The thrust of his diplomatic efforts still focused on Ukraine, President Barack Obama met Tuesday with a close ally of Russian President Vladimir Putin as he continued his efforts to isolate Moscow over its incursion into Crimea.
In a last minute addition to his schedule, Obama sat down with Kazakhstan's President Nursultan Nazarbayev in a long room at the U.S. embassy, with the two countries' flags set up behind them. U.S. officials offered no details about the meeting's agenda, but Nazarbayev is part of a Russia-centered economic bloc focused on Eurasia.
Kazakhstan is the second largest country by territory and economy to emerge from the former Soviet Union. Nazarbayev has maneuvered between Russia and the West during more than two decades in power. Kazakhstan's energy resources and strong economy give it some independence from Moscow.
Obama was also diving back in nuclear security summitry and further sideline overtures on Tuesday as his four-country, weeklong trip entered its second day.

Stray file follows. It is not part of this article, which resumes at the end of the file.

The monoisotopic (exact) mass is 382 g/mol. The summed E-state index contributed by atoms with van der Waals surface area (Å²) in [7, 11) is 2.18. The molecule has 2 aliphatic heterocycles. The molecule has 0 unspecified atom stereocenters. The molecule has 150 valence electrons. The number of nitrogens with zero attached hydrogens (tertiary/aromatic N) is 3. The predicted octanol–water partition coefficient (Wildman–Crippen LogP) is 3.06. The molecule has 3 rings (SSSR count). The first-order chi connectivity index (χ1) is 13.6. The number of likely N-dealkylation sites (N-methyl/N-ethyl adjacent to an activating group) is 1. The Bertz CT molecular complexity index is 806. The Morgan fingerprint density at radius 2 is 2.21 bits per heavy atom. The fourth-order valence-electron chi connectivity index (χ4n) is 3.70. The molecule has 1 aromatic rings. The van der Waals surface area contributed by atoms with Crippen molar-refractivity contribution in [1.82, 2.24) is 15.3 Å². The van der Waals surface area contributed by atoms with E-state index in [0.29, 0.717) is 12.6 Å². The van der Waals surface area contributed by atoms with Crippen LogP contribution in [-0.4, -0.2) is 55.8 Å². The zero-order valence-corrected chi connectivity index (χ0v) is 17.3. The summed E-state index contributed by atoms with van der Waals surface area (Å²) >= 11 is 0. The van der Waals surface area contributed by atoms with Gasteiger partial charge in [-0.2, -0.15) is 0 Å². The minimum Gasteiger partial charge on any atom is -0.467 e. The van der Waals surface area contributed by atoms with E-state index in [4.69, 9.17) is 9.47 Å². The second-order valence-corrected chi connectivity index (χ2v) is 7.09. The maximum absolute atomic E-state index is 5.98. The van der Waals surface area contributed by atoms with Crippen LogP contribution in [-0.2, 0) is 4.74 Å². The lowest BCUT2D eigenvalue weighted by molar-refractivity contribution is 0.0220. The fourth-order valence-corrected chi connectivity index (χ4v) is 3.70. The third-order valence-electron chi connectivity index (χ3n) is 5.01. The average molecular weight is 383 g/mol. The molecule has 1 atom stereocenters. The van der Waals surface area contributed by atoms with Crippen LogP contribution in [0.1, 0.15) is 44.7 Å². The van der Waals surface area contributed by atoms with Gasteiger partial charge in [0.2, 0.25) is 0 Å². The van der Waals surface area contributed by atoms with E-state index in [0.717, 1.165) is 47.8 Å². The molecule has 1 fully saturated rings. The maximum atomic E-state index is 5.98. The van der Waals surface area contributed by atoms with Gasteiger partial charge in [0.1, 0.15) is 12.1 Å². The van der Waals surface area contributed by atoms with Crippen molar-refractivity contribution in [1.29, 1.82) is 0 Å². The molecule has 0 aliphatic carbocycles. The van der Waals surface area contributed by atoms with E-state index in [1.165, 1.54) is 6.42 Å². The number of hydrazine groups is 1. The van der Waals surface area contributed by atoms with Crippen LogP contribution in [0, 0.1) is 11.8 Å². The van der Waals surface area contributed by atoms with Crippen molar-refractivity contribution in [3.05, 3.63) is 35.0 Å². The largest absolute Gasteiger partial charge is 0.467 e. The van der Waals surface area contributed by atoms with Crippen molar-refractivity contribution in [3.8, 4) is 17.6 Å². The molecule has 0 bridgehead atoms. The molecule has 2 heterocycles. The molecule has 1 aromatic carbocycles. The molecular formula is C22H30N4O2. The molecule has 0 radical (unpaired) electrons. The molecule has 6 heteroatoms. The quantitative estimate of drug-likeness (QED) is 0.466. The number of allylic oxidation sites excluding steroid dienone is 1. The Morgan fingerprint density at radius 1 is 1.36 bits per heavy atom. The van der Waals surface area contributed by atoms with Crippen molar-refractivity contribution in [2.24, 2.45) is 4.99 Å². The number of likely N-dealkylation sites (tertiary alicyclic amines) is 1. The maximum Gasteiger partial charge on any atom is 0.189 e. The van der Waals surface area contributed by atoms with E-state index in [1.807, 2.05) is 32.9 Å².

Still, as the United States redoubled efforts to pressure Russia out of its aggressive pose, the Russian annexation of Crimea began to take root and Moscow shrugged off Obama's drive to leave Putin in the cold.
The U.S. and some of its closest allies cut Russia out indefinitely from a major coalition of leading industrial nations and canceled a summer summit Russia was to host in its Olympic village of Sochi. Obama also sought to win backing from other foreign leaders in hopes of ostracizing or even shaming Putin into reversing his acquisition of Crimea and backing away from any designs he might have on other Eastern Europe territory.
In a strongly worded joint statement, the United States, France, Canada, Britain, Germany, Italy and Japan denounced a referendum in Crimea to secede from Ukraine and Russia's ensuing annexation. In so doing, the seven leaders also effectively excluded Russia from what had been a two-decade-old coalition known as the Group of Eight.
"This clear violation of international law is a serious challenge to the rule of law around the world and should be a concern for all nations,'' the declaration said.
Still, Monday's international gestures in Amsterdam and in The Hague got only a dismissive reaction from Russian Foreign Minister Sergei Lavrov.
"The G-8 is an informal club,'' he said. "It has no membership tickets, and it can't purge anyone by definition.''
And in the Crimean Peninsula, Ukraine ordered its troops to pull back from the disputed territory, a clear signal that